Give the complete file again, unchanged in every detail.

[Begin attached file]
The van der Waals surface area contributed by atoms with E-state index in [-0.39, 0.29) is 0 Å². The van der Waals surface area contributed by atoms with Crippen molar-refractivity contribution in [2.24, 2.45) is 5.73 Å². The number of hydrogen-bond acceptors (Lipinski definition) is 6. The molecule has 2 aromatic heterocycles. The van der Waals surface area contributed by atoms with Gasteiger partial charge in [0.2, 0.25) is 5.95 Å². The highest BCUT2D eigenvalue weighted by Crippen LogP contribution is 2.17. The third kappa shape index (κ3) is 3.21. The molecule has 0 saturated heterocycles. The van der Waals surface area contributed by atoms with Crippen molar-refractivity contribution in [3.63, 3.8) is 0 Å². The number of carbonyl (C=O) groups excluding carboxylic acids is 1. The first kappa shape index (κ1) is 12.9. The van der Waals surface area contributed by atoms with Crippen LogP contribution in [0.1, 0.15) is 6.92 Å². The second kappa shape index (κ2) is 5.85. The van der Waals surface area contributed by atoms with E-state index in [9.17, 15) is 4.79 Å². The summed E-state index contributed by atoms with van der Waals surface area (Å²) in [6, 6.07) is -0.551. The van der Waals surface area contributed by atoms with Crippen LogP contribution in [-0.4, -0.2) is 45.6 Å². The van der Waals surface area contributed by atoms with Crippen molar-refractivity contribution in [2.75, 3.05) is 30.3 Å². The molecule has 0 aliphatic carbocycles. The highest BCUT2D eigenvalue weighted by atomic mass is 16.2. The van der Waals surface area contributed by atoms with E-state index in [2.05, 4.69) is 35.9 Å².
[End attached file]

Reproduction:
The van der Waals surface area contributed by atoms with E-state index in [-0.39, 0.29) is 0 Å². The van der Waals surface area contributed by atoms with Crippen molar-refractivity contribution in [2.24, 2.45) is 5.73 Å². The number of hydrogen-bond acceptors (Lipinski definition) is 6. The molecule has 2 aromatic heterocycles. The van der Waals surface area contributed by atoms with Gasteiger partial charge in [0.2, 0.25) is 5.95 Å². The highest BCUT2D eigenvalue weighted by Crippen LogP contribution is 2.17. The third kappa shape index (κ3) is 3.21. The molecule has 0 saturated heterocycles. The van der Waals surface area contributed by atoms with Crippen molar-refractivity contribution in [3.63, 3.8) is 0 Å². The number of carbonyl (C=O) groups excluding carboxylic acids is 1. The first kappa shape index (κ1) is 12.9. The van der Waals surface area contributed by atoms with Crippen LogP contribution in [0.1, 0.15) is 6.92 Å². The second kappa shape index (κ2) is 5.85. The van der Waals surface area contributed by atoms with E-state index in [9.17, 15) is 4.79 Å². The summed E-state index contributed by atoms with van der Waals surface area (Å²) in [6, 6.07) is -0.551. The van der Waals surface area contributed by atoms with Crippen LogP contribution in [-0.4, -0.2) is 45.6 Å². The van der Waals surface area contributed by atoms with Crippen molar-refractivity contribution in [2.75, 3.05) is 30.3 Å². The molecule has 0 aliphatic carbocycles. The highest BCUT2D eigenvalue weighted by atomic mass is 16.2. The van der Waals surface area contributed by atoms with E-state index in [2.05, 4.69) is 35.9 Å².